- White Oak (Quercus alba): the White Oak tree is native to the eastern United States and grows to a mature height between 50 feet and 80 feet tall. Unlike the Red Oak tree, with its warm, red undertones, the White Oak tree's color is more reminiscent of wheat with cooler undertones. Learn more about the White Oak wood offered by Forest 2 Home by reading Species Highlight: White Oak Wood.
- Black Oak (Quercus velutina): similarly to the White Oak and Red Oak trees, the Black Oak tree is native to the eastern United States and has a coarse texture. The Black Oak tree’s wood is pale red to brown in color (not black!). Black Oak trees reach a mature height of 65 feet to 80 feet. The Black Oak tree falls into the Red Oak category.
- California Black Oak (Quercus kelloggii): native to the western United States, the California Black Oak is a popular option for flooring and furniture making. Like the Black Oak tree on the east, the California Black Oak grows to be 65 feet to 80 feet at a mature height. It also falls into the Red Oak category.
- Cherrybark Oak (Quercus pagoda): growing to a mature height of 80 feet to 100 feet tall, the Cherrybark Oak is one of the strongest types of Red Oak in the United States. The Cherrybark Oak is native to the eastern United States and features medium red-brown color with coarse grain.
- Scarlet Oak (Quercus coccinea): dubbed the Scarlet Oak for its firey crown as the leaves change color, this Red Oak tree is native to the eastern United States. More specifically, the Scarlet Oak grows from Maine down to South Carolina and Georgia. Due to its large pores, the Scarlet Oak has low rot resistance.
How to tell the difference between Red Oak and White Oak
It can be challenging to distinguish between Red Oak wood and White Oak wood on just color alone. Despite being from the same wood species, their differences are numerous. Among several ways to distinguish White Oak from Red Oak, here are our five top options:
- Color: Red Oak wood is lighter and warmer in color than White Oak wood and features red to salmon pink undertones. White Oak wood color can be described as being similar to wheat in color with cooler undertones.
- Hardness and workability: When it comes to hardness and workability, Red Oak wood is slightly easier to work with than White Oak wood. Red Oak wood has a Janka Hardness Scale rating of 1120 lbf, White Oak wood has a Janka Hardness Scale rating of 1360 lbf. While this may not seem like a very large gap, the higher rating from White Oak proves itself against potential dents and scratches, while also being more challenging to work with in the workshop.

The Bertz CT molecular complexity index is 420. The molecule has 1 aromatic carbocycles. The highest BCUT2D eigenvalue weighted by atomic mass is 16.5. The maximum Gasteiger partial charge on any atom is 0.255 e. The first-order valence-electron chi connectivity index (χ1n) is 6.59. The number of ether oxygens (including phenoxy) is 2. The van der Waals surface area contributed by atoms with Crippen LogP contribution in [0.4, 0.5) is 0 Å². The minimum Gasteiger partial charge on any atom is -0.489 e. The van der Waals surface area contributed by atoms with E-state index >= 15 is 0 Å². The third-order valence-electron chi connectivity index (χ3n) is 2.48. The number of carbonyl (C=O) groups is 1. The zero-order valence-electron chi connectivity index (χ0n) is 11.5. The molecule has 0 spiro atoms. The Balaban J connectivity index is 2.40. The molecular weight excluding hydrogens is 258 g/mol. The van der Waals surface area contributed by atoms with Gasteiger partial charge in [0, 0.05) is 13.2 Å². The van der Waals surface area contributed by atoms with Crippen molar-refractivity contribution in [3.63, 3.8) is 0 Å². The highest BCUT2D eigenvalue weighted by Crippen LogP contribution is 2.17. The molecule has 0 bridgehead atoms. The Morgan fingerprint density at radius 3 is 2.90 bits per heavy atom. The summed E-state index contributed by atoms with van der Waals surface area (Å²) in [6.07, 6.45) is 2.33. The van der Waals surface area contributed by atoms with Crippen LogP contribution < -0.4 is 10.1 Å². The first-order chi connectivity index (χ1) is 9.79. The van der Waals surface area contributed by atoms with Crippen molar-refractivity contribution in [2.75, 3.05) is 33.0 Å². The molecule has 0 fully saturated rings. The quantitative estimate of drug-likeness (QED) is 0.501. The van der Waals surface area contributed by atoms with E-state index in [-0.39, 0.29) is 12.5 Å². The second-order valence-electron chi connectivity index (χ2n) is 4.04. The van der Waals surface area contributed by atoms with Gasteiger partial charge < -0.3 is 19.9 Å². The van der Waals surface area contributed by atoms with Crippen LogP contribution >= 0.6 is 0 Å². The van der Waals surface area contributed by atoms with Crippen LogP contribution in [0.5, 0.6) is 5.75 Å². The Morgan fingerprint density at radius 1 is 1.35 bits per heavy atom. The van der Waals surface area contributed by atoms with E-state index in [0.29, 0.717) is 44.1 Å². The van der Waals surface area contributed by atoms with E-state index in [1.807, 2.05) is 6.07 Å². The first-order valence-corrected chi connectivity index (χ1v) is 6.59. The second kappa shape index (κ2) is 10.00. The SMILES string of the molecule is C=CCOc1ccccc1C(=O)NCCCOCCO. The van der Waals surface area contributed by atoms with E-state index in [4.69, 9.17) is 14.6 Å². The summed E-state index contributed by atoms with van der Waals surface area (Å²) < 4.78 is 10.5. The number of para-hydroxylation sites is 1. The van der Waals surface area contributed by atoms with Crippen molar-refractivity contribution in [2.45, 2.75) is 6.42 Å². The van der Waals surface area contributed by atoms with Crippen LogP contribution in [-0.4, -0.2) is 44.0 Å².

- Grain pattern: White Oak wood has a very mild, straight grain pattern with a perceived coarse, uneven texture even when planed down. Red Oak woods grain can be described similarly but its large and open pores make the grain pattern more distinct and dramatic.
- Water resistance: Red Oak wood is far less water resistant than White Oak wood, that has closed wood grain thanks to the wood pores being lugged by tyloses. While White Oak is a wood often used in outdoor projects and ship building, Red Oak wood is far more susceptible to mold and rot and best when kept for indoor projects.
- Leaves: when identifying Oak trees by their leaves instead of the appearance of their wood, an important item to examine is the tip of their leaves. Red Oak leaves generally have a pointed tip while White Oak leaves usually have a rounded tip.
Forest 2 Home Red Oak woodworking projects
Small woodworking projects
Custom wooden whiskey box made with Forest 2 Home Red Oak hardwood
(created by @jdbomar on Instagram)
Custom cutting board made with Forest 2 Home Red Oak wood, Walnut wood and Hard Maple wood
(built by @a_mano_woodworking on Instagram)
Cutting board kits
Many of the Forest 2 Home Cutting Board Kits feature Red Oak wood. Each cutting board kit allows you to create a custom cutting board, whether you are following the F2H pattern or creating one that is uniquely yours! Each cutting board kit comes with a variety of premeasured wood pieces so that you can DIY the perfect cutting board-you can even combine two Cutting Board Kits to create even more customized cutting boards in the workshop!
Large woodworking project inspiration
Custom table created with Forest 2 Home Red Oak wood
(built by the @dailydiyer on Instagram)
Rolling workshop shelving unit created with Forest 2 Home Red Oak hardwood
(built by @paulpeaty on Instagram)
DIY coffee table kit built with Forest 2 Home Red Oak wood, Hard Maple wood, Poplar wood, Epoxy Resin and Stainless Steel
(made by @thebuildwithethan on Instagram)